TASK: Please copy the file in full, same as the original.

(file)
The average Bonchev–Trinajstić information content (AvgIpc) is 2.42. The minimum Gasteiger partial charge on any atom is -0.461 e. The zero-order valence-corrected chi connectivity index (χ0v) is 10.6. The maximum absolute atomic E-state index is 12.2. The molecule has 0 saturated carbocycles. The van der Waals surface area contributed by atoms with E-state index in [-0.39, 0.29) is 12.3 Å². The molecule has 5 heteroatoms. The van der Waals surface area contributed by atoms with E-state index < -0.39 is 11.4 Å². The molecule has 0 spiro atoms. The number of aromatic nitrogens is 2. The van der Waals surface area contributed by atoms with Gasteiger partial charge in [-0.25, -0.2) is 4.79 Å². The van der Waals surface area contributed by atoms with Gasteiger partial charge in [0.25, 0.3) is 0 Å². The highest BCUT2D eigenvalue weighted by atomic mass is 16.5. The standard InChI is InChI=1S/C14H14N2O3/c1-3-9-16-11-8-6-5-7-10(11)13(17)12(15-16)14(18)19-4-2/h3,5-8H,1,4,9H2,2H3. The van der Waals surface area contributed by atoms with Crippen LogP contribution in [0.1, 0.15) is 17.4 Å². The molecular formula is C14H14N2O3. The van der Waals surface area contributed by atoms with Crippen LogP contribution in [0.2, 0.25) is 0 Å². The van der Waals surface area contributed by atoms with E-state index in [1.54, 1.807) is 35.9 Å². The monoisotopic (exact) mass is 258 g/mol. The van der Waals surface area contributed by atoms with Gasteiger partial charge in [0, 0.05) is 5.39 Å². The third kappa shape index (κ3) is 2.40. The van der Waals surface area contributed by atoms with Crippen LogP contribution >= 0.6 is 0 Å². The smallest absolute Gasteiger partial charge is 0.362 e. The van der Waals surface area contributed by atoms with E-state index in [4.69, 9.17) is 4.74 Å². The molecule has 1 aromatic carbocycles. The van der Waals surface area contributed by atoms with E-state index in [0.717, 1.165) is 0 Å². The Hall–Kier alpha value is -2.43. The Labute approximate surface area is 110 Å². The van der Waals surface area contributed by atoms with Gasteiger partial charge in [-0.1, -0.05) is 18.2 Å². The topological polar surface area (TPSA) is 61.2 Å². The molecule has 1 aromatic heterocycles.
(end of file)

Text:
The average Bonchev–Trinajstić information content (AvgIpc) is 2.42. The minimum Gasteiger partial charge on any atom is -0.461 e. The zero-order valence-corrected chi connectivity index (χ0v) is 10.6. The maximum absolute atomic E-state index is 12.2. The molecule has 0 saturated carbocycles. The van der Waals surface area contributed by atoms with E-state index in [-0.39, 0.29) is 12.3 Å². The molecule has 5 heteroatoms. The van der Waals surface area contributed by atoms with E-state index < -0.39 is 11.4 Å². The molecule has 0 spiro atoms. The number of aromatic nitrogens is 2. The van der Waals surface area contributed by atoms with Gasteiger partial charge in [-0.25, -0.2) is 4.79 Å². The van der Waals surface area contributed by atoms with Gasteiger partial charge in [0.25, 0.3) is 0 Å². The highest BCUT2D eigenvalue weighted by atomic mass is 16.5. The standard InChI is InChI=1S/C14H14N2O3/c1-3-9-16-11-8-6-5-7-10(11)13(17)12(15-16)14(18)19-4-2/h3,5-8H,1,4,9H2,2H3. The van der Waals surface area contributed by atoms with Crippen LogP contribution in [0.1, 0.15) is 17.4 Å². The molecular formula is C14H14N2O3. The van der Waals surface area contributed by atoms with Crippen LogP contribution in [0.2, 0.25) is 0 Å². The van der Waals surface area contributed by atoms with E-state index in [1.54, 1.807) is 35.9 Å². The monoisotopic (exact) mass is 258 g/mol. The van der Waals surface area contributed by atoms with Gasteiger partial charge in [0, 0.05) is 5.39 Å². The third kappa shape index (κ3) is 2.40. The van der Waals surface area contributed by atoms with Crippen LogP contribution >= 0.6 is 0 Å². The smallest absolute Gasteiger partial charge is 0.362 e. The van der Waals surface area contributed by atoms with E-state index in [4.69, 9.17) is 4.74 Å². The molecule has 1 aromatic carbocycles. The van der Waals surface area contributed by atoms with E-state index in [0.717, 1.165) is 0 Å². The Hall–Kier alpha value is -2.43. The Labute approximate surface area is 110 Å². The van der Waals surface area contributed by atoms with Gasteiger partial charge in [-0.1, -0.05) is 18.2 Å². The topological polar surface area (TPSA) is 61.2 Å². The molecule has 1 aromatic heterocycles.